Finding Freelance Work

Setting up as a freelancer and finding the right freelancing clients and jobs, and keeping them, can be a minefield.  

So how do you find new freelance clients if you’ve just started your freelance consultancy?

And what's more, how do you keep finding regular freelance work. Well, if you’re reading this article then you’re already combining the two best possible tools at your fingertips … networking and the internet.

Social and profile networking is absolutely key in order to advertise your services and locate new freelancing business.  There are many sites out there and it won’t hurt to register on as many as you can.  The sheer volume of subscribers however has meant that four sites have emerged as key players.  

Feature your pin on iHubbub's freelancing map to get found by new potential clients for your freelance consultancy 

Freelance Socialite

Facebook, Linkedin, Twitter and Pinterest all have incredibly strong social aspects to their business model but each have an ever-growing business community, making them a valuable addition to your networking scope.

In your profiles and pages add as much relevant content as you can.  Make sure it’s geared toward what your ideal client will want from you and balance that with not trying to be everything to all people.  

Subscribe to as many like-minded freelance groups, businesses and other freelancers’ profiles and pages as you can.  Very often the gesture will be reciprocated helping you to form and grow your network.  

Don’t just register yourself as a self-employed freelancer, type a few bits about yourself and then leave it.  Post recommendations and testimonials.  Offer helpful advice to others in your network asking questions.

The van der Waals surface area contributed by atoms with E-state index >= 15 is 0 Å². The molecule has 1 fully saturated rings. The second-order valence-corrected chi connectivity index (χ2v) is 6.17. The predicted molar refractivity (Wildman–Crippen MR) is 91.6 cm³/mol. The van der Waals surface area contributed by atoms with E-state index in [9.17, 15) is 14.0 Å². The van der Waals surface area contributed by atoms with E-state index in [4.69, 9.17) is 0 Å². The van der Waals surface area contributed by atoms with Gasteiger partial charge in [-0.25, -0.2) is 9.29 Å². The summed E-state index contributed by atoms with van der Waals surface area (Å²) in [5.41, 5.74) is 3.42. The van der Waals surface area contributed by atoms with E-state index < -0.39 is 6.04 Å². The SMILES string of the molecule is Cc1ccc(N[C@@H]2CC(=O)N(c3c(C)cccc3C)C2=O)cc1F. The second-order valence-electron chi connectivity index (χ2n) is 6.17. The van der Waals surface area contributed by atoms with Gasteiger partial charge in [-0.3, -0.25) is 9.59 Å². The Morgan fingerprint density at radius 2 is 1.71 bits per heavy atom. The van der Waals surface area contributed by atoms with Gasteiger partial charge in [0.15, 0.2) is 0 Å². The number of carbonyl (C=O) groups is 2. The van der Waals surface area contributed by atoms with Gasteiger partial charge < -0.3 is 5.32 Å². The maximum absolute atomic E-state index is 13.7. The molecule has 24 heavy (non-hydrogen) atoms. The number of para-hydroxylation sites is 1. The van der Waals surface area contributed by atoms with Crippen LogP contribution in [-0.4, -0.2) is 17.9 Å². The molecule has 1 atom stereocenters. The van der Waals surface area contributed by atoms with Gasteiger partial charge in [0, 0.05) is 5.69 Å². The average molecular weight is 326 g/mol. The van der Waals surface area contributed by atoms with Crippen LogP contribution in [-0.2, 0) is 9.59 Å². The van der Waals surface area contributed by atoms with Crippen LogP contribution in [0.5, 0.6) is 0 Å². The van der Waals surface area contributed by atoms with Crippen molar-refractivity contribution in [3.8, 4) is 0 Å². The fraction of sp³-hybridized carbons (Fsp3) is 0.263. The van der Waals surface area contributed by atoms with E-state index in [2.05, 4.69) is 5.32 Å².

On Twitter, retweet something someone in your network said that was interesting or post helpful or interesting links. The more active you are there the more you will get noticed. 

Freelance Blogging

Setting up a blog is a great tool too.  You can host your own or get a free one such as Blogger or Wordpress.  You can still network within the blogsphere by sharing feeds, subscribing to other blogs and engaging in reciprocal linking.  And, if you’re feeling particularly dynamic, you can create and host advice videos or podcasts.

Winning new clients and finding freelance work is potentially made quicker by going direct to the source.  Sites such as PeoplePerHour, Freelance UK and Elance are filled with people in need of freelancers.  They do tend, however, to also be filled with freelancers vastly outweighing the demand.

Check out iHubbub's free blogs to see the kind of thing you can blog about in your industry sector or topic of passion.


Be Realistic, Reasonable And Respectful  

When bidding against other freelancers for a job, make sure you have thoroughly read the brief and that you remain a competitive contractor.  Price the job realistically and fairly and, as you become more established, you will have the confidence and the testimonials to warrant increasing your costs.  

Keep in mind though that drastically undercutting your fellow freelancers’ bids doesn’t do anyone any favours in the long run.  It undervalues your expertise and devalues the market in general.    

Always research other projects and their winning bids and price accordingly.

Check out iHubbub's freelance map to see who else is freelancing in your local area or your industry sector. Pin your freelance consultancy to our map.



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